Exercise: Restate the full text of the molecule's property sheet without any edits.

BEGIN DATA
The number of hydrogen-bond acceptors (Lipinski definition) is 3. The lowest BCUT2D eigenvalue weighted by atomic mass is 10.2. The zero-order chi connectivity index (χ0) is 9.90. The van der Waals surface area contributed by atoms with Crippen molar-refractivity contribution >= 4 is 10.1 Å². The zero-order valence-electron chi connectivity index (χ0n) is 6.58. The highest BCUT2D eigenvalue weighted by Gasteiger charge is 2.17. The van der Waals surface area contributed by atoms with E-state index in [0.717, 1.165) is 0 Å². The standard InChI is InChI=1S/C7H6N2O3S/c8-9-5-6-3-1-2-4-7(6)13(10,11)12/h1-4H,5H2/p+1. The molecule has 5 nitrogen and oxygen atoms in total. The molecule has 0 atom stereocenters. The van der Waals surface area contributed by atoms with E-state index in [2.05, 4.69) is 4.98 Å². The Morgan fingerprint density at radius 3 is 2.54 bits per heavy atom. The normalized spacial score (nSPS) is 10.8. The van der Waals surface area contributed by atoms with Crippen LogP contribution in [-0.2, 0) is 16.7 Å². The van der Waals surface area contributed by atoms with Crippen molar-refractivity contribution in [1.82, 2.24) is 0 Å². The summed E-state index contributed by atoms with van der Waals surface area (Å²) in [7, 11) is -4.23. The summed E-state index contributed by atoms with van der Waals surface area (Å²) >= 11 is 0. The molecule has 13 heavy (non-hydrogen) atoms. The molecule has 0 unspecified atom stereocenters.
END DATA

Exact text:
The number of hydrogen-bond acceptors (Lipinski definition) is 3. The lowest BCUT2D eigenvalue weighted by atomic mass is 10.2. The zero-order chi connectivity index (χ0) is 9.90. The van der Waals surface area contributed by atoms with Crippen molar-refractivity contribution >= 4 is 10.1 Å². The zero-order valence-electron chi connectivity index (χ0n) is 6.58. The highest BCUT2D eigenvalue weighted by Gasteiger charge is 2.17. The van der Waals surface area contributed by atoms with E-state index in [0.717, 1.165) is 0 Å². The standard InChI is InChI=1S/C7H6N2O3S/c8-9-5-6-3-1-2-4-7(6)13(10,11)12/h1-4H,5H2/p+1. The molecule has 5 nitrogen and oxygen atoms in total. The molecule has 0 atom stereocenters. The van der Waals surface area contributed by atoms with E-state index in [2.05, 4.69) is 4.98 Å². The Morgan fingerprint density at radius 3 is 2.54 bits per heavy atom. The normalized spacial score (nSPS) is 10.8. The van der Waals surface area contributed by atoms with Crippen LogP contribution in [-0.2, 0) is 16.7 Å². The van der Waals surface area contributed by atoms with Crippen molar-refractivity contribution in [1.82, 2.24) is 0 Å². The summed E-state index contributed by atoms with van der Waals surface area (Å²) in [7, 11) is -4.23. The summed E-state index contributed by atoms with van der Waals surface area (Å²) >= 11 is 0. The molecule has 13 heavy (non-hydrogen) atoms. The molecule has 0 unspecified atom stereocenters.